Next, as shown in FIG. 57, a body trench 25 deeper than the depth of the adjacent source region 23 is formed using the sidewall 24 as a mask. That is, a body trench 25 that is self-aligned with the gate electrode 16 is formed between the sidewalls 24 formed on the side walls of the adjacent gate electrodes 16. As described above, according to the third embodiment, since the body trench 25 is formed without using the photolithography technique, the restriction due to the alignment accuracy problem is eliminated, and the occupied area of the unit cell can be reduced. It becomes possible.

  Here, the body trench 25 is formed in self-alignment with the gate electrode 16, but the junction groove 25b is formed in the SBD junction in the same step as this step. This junction groove 25 b is also formed in self-alignment with the sidewall 24. The width of the junction groove 25b is wider than that of the body trench 25, but the depth is the same. As described later, a Schottky junction of a Schottky barrier diode is formed on the surface of the junction groove 25b. However, it is considered that it is not necessary to form the junction groove 25b in a region where the Schottky junction of the Schottky barrier diode is formed. In other words, it is considered that a junction may be formed on the surface (planar region) of the semiconductor substrate 10S (n-type semiconductor region 10E) where the junction groove 25b is not formed. However, in the manufacturing process so far, various heat treatments are performed on the semiconductor substrate 10S. Among such heat treatments, particularly when the insulating film 11 is formed, phosphorus introduced into the n-type semiconductor region 10E is segregated on the surface of the n-type semiconductor region 10E. Therefore, when a Schottky junction is formed on the surface of the n-type semiconductor region 10E, the impurity concentration is increased due to the segregated phosphorus, so that the breakdown voltage of the Schottky barrier diode is lowered. Therefore, in the third embodiment, the junction groove 25b is formed on the surface of the n-type semiconductor region 10E. By forming the junction groove 25b in this way, phosphorus segregated on the surface of the n-type semiconductor region 10E can be removed. That is, by forming a Schottky junction on the surface of the junction groove 25b, the influence of segregated phosphorus can be prevented. For this reason, it is possible to increase the breakdown voltage of the Schottky barrier diode.

  Next, as shown in FIG. 58, after a resist film 42 is applied on the semiconductor substrate 10S, the resist film 42 is patterned by performing exposure and development processes. The patterning is performed so as to cover only the SBD junction and expose other regions. Then, using the patterned resist film 42 as a mask, a p-type impurity such as boron fluoride is introduced to the entire main surface (element formation surface) of the semiconductor substrate 10S. Thus, a body contact region (first semiconductor region) 26 is formed at the bottom of the body trench 25. The body contact region 26 is a p-type semiconductor region, and a p-type impurity is introduced at a higher concentration than the channel formation region 22. The body contact region 26 is formed by introducing p-type impurities into the entire surface of the semiconductor substrate 10S without using a photolithography technique. For this reason, it can form without being restrict | limited by the problem of the alignment precision of a photolithographic technique.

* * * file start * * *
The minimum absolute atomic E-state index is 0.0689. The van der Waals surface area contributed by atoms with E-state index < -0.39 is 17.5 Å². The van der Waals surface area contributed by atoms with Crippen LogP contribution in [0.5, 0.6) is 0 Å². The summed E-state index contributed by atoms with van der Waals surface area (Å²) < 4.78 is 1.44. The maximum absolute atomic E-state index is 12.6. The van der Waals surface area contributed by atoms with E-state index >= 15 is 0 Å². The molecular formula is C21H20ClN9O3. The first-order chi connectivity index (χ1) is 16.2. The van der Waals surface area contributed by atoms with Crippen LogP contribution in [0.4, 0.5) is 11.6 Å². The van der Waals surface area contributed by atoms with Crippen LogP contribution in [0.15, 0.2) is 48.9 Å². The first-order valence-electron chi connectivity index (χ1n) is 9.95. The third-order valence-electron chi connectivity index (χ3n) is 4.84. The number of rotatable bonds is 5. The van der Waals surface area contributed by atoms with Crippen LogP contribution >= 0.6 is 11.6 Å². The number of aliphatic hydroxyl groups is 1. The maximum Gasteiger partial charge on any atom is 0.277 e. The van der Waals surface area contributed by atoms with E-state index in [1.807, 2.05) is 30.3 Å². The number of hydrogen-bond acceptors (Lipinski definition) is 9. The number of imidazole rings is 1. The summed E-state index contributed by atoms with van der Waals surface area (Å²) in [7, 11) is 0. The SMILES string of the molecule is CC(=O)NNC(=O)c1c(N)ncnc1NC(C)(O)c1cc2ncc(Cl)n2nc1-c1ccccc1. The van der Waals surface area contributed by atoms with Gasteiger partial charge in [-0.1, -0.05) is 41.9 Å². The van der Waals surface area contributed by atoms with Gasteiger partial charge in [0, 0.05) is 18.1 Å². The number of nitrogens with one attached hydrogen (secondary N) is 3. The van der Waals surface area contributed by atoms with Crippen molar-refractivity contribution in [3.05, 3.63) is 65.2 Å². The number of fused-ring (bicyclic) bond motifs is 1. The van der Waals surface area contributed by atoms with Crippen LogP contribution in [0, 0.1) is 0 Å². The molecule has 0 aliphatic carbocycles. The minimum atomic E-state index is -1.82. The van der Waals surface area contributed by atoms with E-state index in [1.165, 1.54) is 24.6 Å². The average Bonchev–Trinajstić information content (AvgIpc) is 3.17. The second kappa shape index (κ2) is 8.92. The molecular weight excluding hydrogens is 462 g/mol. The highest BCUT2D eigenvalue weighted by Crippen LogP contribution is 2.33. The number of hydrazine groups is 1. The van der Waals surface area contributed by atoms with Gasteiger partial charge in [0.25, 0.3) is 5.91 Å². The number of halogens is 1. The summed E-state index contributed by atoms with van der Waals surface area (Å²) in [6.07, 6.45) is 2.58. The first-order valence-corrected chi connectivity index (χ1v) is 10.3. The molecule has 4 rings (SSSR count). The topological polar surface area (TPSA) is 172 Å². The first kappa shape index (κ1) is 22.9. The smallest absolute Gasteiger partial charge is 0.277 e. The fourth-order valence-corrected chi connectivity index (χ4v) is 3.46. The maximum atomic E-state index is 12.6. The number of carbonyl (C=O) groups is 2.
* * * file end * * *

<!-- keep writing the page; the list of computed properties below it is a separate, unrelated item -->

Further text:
In this step, the Schottky junction is covered with a resist film 42 to protect the surface of the junction groove 25b from introduction of p-type impurities. This is to prevent a p-type impurity from being introduced into the surface of the junction groove 25b to form a pn junction.

  Next, as shown in FIG. 59, a cobalt film is formed on the entire main surface of the semiconductor substrate 10S by using, for example, a sputtering method. Thereafter, a heat treatment is performed on the semiconductor substrate 10S to form a cobalt silicide film (first metal silicide film) 28 on the surfaces of the gate electrode 16, the gate lead electrode 20, the body trench 25 and the junction groove 25b. That is, since the silicon and the cobalt film are in direct contact with each other on the surfaces of the gate electrode 16, the gate lead electrode 20, the body trench 25 and the junction groove 25b, the silicon silicide film reacts with the heat treatment by the cobalt silicide film. 28 is formed. Since the cobalt silicide film 28 can be formed on the gate electrode 16 in this way, it is possible to suppress an increase in the gate resistance of the gate electrode 16 due to the reduction in the size of the gate trench 13 accompanying the miniaturization.

  In this step, a Schottky junction is formed on the surface of the junction groove 25b, and a Schottky barrier diode is formed. That is, a Schottky barrier diode having the n-type semiconductor region 10E as a cathode region and the cobalt silicide film 28 as an anode region is formed. Here, in the third embodiment, the cobalt silicide film 28 is formed on the gate electrode 16, the gate extraction electrode 20, and the body trench 25 of the power MISFET, and at the same time, a cobalt silicide film (second second) is formed on the surface of the junction groove 25 b. A metal silicide film). As a result, a power MISFET similar to that of the first embodiment can be formed and a Schottky barrier diode can be formed in one silicide process.

  Subsequent steps are the same as those in the first embodiment. As described above, a semiconductor device in which a power MISFET and a Schottky barrier diode are formed on one semiconductor chip can be manufactured.